Consequently, it seems surprising, ironic even that the artist would form natural shapes such as flowers or plants with these bones. It creates a singular juxtaposition between what is meant to perish and what is meant to remain. “It feels really instinctual for some reason to form plants and flowers; growing something out of nothing. I’m playing with the uncanny.

Indeed, Emma creates delicate fine art and elevates bones in ways that we rarely see. With a material as primitive-looking as bones, her work could have easily went sideways and ventured into arts-and-crafty territories. But the truth was, it simply didn’t.

Maybe the reason for that was the artist’s dedication to consistent craftsmanship. “Having control and flair over this material is a bit of a challenge, as bone can be quite rebellious. No two pieces are the same; there are varying levels of oils or fragility in them. They alter in moisture in relation to their environment, much like wood.”

When you take a closer look at Emma Witter’s sculptures, their mosaic-like intricacy seem to summon a sort of whispered spirituality or sanctity. Like offerings on an altar, they conjure something deeper in meaning.

It’s almost as if the pattern they traced had the power to take us back at a time, where ossuaries in Europe, served as final resting places for the deceased. Unconsciously, the artist aims to bring a sequel to the biblical adage “for dust you are, and to dust you shall return” by creating something out of what is posthumously perceived as nothing.

I’m very responsive to texture and form, and so will instead spend a long time touching and testing how different elements could sit or hug together.

It should be noted that, the lack of bright colours in Emma Witter’s universe is intentional but not absolute. She is indeed loyal to the purity of the material. However, she does not completely rejects the idea of putting colour in her work and shares her desire to experiment with colour through the application of metal.

After 3D printing her bone flowers into nylon and then plating those pieces with copper, she realised the combination of bone and copper was complimentary. The artist’s eagerness for experimentation also transpires through the idea of dyeing the bones. It is true that, charcoal is the result of a process involving the transformation of bones into powder and the mixing of this powder with oils or paints.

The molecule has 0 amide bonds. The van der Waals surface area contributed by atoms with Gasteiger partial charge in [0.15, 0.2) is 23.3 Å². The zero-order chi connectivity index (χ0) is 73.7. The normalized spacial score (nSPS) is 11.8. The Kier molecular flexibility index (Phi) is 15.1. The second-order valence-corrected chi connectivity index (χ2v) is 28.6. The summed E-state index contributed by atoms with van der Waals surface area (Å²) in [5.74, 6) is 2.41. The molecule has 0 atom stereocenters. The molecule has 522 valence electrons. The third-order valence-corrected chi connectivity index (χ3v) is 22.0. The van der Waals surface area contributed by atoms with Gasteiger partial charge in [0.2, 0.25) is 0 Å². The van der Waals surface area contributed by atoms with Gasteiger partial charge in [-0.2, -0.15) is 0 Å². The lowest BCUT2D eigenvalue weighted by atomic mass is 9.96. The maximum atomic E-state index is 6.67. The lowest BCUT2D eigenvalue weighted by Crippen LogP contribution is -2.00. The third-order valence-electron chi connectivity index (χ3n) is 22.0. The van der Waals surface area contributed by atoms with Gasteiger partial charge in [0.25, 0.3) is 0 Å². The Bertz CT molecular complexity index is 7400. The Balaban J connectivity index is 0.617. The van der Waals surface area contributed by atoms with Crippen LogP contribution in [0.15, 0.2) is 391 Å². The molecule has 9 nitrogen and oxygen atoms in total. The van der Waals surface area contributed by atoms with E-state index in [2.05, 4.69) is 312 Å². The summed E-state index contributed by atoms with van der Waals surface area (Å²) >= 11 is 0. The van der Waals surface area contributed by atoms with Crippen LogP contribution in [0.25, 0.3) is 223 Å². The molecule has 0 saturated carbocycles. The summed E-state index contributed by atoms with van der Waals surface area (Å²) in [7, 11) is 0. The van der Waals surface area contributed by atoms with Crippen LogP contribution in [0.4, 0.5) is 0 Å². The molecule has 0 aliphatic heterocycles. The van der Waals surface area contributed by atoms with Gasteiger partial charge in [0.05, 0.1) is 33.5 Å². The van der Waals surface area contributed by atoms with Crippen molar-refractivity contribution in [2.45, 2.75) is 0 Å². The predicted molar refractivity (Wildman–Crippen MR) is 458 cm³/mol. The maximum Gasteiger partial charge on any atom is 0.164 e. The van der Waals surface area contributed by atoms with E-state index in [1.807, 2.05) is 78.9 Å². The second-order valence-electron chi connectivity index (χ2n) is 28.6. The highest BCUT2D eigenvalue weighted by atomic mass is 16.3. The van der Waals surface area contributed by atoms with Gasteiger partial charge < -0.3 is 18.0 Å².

On a technical level, Emma Witter does not draw sketches before assembling her work. She prefers a more intuitive approach based on the communion between her senses and the material she seeks to mold. Intuition is a form of knowledge in which the known object is immediately and totally present in the mind.

The term always keeps a close or distant relationship with the act of seeing, the gaze. In a way, Emma Witter’s intuition relies not only on her eyes but on an innate sense of harmony between her mind, eyes and hands. “I never sit and sketch an idea – it doesn’t really make sense to me to do that in 2D. I’m very responsive to texture and form, and so will instead spend a long time touching and testing how different elements could sit or hug together; responding to their natural shapes, looking at combinations from different angles.”

When asked if there had been times where she projected to do something yet nothing went as planned because of maybe the difficulty of dealing with such a material, the artist cheekily replied, “Yes, definitely, they can be a bit naughty, as they are after all, still alive. Bones still have traces of proteins and oil in them; also the porousness can allow them to rehydrate a little which isn’t the effect I’m after. That’s why the prep is so important to get right.”

One thing is certain, we are looking forward to seeing what Emma Witter has planned for the future. But in the meantime, don’t miss her November exhibition, “A Moveable Feast” on The Portman Estate in Marylebone. An exhibition that aims to tell the story of time, nourishment and transitory life changes.

Emma Witter Social Media Accounts